An analysis of prologue

Summary Analysis The General Prologue opens with a description of April showers and the return of spring. The first sentence of the General Prologue, is one of the most important 18 lines of poetry in English.

An analysis of prologue

Analysis of Rhyme Scheme, Meter, and Rhythm. The Tragedy of Romeo and Juliet makes all those sad love poems you've cried over seem like silly little limericks. Let the summary and analysis begin. The prologue is a sonnet. The rhyme scheme of a Shakesperean Sonnet is ababcdcdefefgg. A Shakespearean Sonnet consists of three quatrains, four line groupings, and a couplet. Apr 15,  · A close analysis of Shakespeare's Romeo and Juliet prologue, line by line. Explains rhyme scheme and Iambic pentameter in the prologue. Tutorial and video leslutinsduphoenix.coms: 3. Analysis of the Prologue in The Tragedy of Romeo and Juliet William Shakespeare's classical play 'The tragedy of Romeo and Juliet' begins with a prologue. Unlike most prologues this one is in the form of a .

Whan that Aprill with his shoures soote The droghte of March hath perced to the roote. See Important Quotations Explained The narrator opens the General Prologue with a description of the return of spring.

He describes the April rains, the burgeoning flowers and leaves, and the chirping birds. Around this time of year, the narrator says, people begin to feel the desire to go on a pilgrimage.

Many devout English pilgrims set off to visit shrines in distant holy lands, but even more choose to travel to Canterbury to visit the relics of Saint Thomas Becket in Canterbury Cathedral, where they thank the martyr for having helped them when they were in need.

The narrator tells us that as he prepared to go on such a pilgrimage, staying at a tavern in Southwark called the Tabard Inn, a great company of twenty-nine travelers entered.

The travelers were a diverse group who, like the narrator, were on their way to Canterbury. They happily agreed to let him join them. That night, the group slept at the Tabard, and woke up early the next morning to set off on their journey.

Before continuing the tale, the narrator declares his intent to list and describe each of the members of the group. The first lines situate the story in a particular time and place, but the speaker does this in cosmic and cyclical terms, celebrating the vitality and richness of spring.

A pilgrimage is a religious journey undertaken for penance and grace.

Geoffrey Chaucer

As pilgrimages went, Canterbury was not a very difficult destination for an English person to reach. It was, therefore, very popular in fourteenth-century England, as the narrator mentions. Soon after his death, he became the most popular saint in England. The pilgrimage in The Canterbury Tales should not be thought of as an entirely solemn occasion, because it also offered the pilgrims an opportunity to abandon work and take a vacation.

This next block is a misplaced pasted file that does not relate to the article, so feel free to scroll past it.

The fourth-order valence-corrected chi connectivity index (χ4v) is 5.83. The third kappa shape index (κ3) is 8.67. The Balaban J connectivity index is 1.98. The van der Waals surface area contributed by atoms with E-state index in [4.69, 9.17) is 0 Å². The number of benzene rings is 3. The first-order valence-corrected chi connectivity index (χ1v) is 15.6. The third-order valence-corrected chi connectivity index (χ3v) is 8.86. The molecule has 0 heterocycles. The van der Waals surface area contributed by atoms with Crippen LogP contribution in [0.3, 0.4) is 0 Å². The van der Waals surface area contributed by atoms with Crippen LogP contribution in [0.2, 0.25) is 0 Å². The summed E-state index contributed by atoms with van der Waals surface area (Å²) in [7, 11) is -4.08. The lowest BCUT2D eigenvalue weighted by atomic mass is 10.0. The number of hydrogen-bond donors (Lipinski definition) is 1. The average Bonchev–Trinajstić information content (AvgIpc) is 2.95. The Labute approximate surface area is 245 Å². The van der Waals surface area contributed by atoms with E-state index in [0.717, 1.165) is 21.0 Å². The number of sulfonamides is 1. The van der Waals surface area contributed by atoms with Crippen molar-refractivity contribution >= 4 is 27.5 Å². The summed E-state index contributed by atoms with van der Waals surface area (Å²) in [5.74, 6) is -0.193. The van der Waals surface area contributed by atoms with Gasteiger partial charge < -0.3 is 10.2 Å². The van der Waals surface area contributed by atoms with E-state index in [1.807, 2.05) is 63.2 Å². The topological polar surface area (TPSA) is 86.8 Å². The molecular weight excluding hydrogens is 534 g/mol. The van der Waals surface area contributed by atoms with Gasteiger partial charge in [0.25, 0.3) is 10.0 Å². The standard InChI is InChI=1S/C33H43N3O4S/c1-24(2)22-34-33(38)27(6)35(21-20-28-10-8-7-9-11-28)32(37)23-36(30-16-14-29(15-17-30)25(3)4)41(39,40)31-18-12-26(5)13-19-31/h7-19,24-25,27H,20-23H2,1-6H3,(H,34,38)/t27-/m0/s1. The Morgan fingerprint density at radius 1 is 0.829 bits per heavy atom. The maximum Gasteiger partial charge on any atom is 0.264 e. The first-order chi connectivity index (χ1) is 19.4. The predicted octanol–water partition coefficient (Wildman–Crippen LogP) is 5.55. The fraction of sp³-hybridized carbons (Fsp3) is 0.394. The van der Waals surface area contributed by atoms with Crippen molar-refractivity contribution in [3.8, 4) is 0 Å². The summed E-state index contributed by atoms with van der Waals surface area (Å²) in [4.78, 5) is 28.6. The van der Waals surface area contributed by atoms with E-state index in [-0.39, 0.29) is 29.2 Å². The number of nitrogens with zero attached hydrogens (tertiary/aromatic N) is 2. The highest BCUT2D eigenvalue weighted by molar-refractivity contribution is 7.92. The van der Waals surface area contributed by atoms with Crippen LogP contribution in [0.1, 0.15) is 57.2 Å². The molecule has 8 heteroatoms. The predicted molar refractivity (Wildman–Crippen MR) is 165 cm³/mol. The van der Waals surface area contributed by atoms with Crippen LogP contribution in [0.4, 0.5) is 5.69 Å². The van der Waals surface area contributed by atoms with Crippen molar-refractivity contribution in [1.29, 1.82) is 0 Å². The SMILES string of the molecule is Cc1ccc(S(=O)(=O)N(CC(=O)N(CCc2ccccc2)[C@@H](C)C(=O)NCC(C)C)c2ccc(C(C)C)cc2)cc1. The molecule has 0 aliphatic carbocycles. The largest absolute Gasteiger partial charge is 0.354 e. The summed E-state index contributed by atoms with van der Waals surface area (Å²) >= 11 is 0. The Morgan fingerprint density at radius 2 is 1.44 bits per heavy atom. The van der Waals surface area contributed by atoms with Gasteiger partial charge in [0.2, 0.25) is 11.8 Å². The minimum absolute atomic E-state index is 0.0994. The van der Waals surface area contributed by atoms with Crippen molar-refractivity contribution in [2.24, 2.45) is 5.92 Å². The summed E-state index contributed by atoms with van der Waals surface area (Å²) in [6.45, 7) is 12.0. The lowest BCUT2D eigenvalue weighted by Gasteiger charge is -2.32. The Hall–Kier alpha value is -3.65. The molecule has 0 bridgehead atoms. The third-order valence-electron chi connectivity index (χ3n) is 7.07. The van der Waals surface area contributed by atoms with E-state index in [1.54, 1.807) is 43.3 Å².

He emphasizes that this group, which he encountered by accident, was itself formed quite by chance 25— His comments underscore the fact that he is writing some time after the events of his story, and that he is describing the characters from memory.

He has spoken and met with these people, but he has waited a certain length of time before sitting down and describing them.

An analysis of prologue

His intention to describe each pilgrim as he or she seemed to him is also important, for it emphasizes that his descriptions are not only subject to his memory but are also shaped by his individual perceptions and opinions regarding each of the characters.

He positions himself as a mediator between two groups: He spends considerable time characterizing the group members according to their social positions. The pilgrims represent a diverse cross section of fourteenth-century English society.

An analysis of prologue

The nobility, not represented in the General Prologue, traditionally derives its title and privileges from military duties and service, so it is considered part of the military estate.

In the portraits that we will see in the rest of the General Prologue, the Knight and Squire represent the military estate. The clergy is represented by the Prioress and her nun and three prieststhe Monk, the Friar, and the Parson.

The other characters, from the wealthy Franklin to the poor Plowman, are the members of the laity. These lay characters can be further subdivided into landowners the Franklinprofessionals the Clerk, the Man of Law, the Guildsmen, the Physician, and the Shipmanlaborers the Cook and the Plowmanstewards the Miller, the Manciple, and the Reeveand church officers the Summoner and the Pardoner.Need help with Prologue in William Shakespeare's Romeo and Juliet?

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An Analysis of the Prologue to Romeo and Juliet: One of the Saddest Love Poems in the World

Nov 07,  · “The Prologue” is Bradstreet’s apology for her book of poems. At first, it seems like an apology in the common sense of the word, for she refers to her “foolish, broken, blemished Muse.

Anne Bradstreet: Poems study guide contains a biography of Anne Bradstreet, literature essays, quiz questions, major themes, characters, and a full summary and analysis. Analysis of the Prologue in The Tragedy of Romeo and Juliet William Shakespeare's classical play 'The tragedy of Romeo and Juliet' begins with a prologue.

Unlike most prologues this one is in the form of a . Apr 15,  · A close analysis of Shakespeare's Romeo and Juliet prologue, line by line. Explains rhyme scheme and Iambic pentameter in the prologue. Tutorial and video leslutinsduphoenix.coms: 3.

"The Prologue" mostly focuses on what the speaker thinks it means for a woman like her to write poems. She starts out by saying that she won't focus on the big subjects of history like kings, or war, or politics, since she's not up to the challenge.

An Analysis of the Prologue to Romeo and Juliet: One of the Saddest Love Poems in the World